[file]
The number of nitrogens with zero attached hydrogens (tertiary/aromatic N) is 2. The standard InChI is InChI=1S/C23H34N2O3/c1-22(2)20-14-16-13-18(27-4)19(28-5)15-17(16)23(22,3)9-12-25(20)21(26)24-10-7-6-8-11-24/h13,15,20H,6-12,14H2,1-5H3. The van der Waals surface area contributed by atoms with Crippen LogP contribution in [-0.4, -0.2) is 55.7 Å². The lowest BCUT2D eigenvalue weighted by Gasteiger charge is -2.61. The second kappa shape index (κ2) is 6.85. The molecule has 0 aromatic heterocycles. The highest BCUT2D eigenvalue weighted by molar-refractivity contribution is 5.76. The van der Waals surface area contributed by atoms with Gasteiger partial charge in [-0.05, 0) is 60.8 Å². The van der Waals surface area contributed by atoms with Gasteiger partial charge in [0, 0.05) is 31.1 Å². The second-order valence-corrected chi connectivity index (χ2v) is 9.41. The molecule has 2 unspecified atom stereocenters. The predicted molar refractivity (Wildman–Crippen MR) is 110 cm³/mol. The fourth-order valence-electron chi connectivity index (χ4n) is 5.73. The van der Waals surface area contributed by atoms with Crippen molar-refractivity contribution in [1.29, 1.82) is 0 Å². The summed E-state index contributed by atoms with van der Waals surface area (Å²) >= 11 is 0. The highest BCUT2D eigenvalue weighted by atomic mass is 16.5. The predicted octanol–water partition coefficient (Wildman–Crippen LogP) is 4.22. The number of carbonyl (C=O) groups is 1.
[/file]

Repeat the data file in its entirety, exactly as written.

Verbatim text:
The number of nitrogens with zero attached hydrogens (tertiary/aromatic N) is 2. The standard InChI is InChI=1S/C23H34N2O3/c1-22(2)20-14-16-13-18(27-4)19(28-5)15-17(16)23(22,3)9-12-25(20)21(26)24-10-7-6-8-11-24/h13,15,20H,6-12,14H2,1-5H3. The van der Waals surface area contributed by atoms with Crippen LogP contribution in [-0.4, -0.2) is 55.7 Å². The lowest BCUT2D eigenvalue weighted by Gasteiger charge is -2.61. The second kappa shape index (κ2) is 6.85. The molecule has 0 aromatic heterocycles. The highest BCUT2D eigenvalue weighted by molar-refractivity contribution is 5.76. The van der Waals surface area contributed by atoms with Gasteiger partial charge in [-0.05, 0) is 60.8 Å². The van der Waals surface area contributed by atoms with Gasteiger partial charge in [0, 0.05) is 31.1 Å². The second-order valence-corrected chi connectivity index (χ2v) is 9.41. The molecule has 2 unspecified atom stereocenters. The predicted molar refractivity (Wildman–Crippen MR) is 110 cm³/mol. The fourth-order valence-electron chi connectivity index (χ4n) is 5.73. The van der Waals surface area contributed by atoms with Crippen molar-refractivity contribution in [1.29, 1.82) is 0 Å². The summed E-state index contributed by atoms with van der Waals surface area (Å²) >= 11 is 0. The highest BCUT2D eigenvalue weighted by atomic mass is 16.5. The predicted octanol–water partition coefficient (Wildman–Crippen LogP) is 4.22. The number of carbonyl (C=O) groups is 1.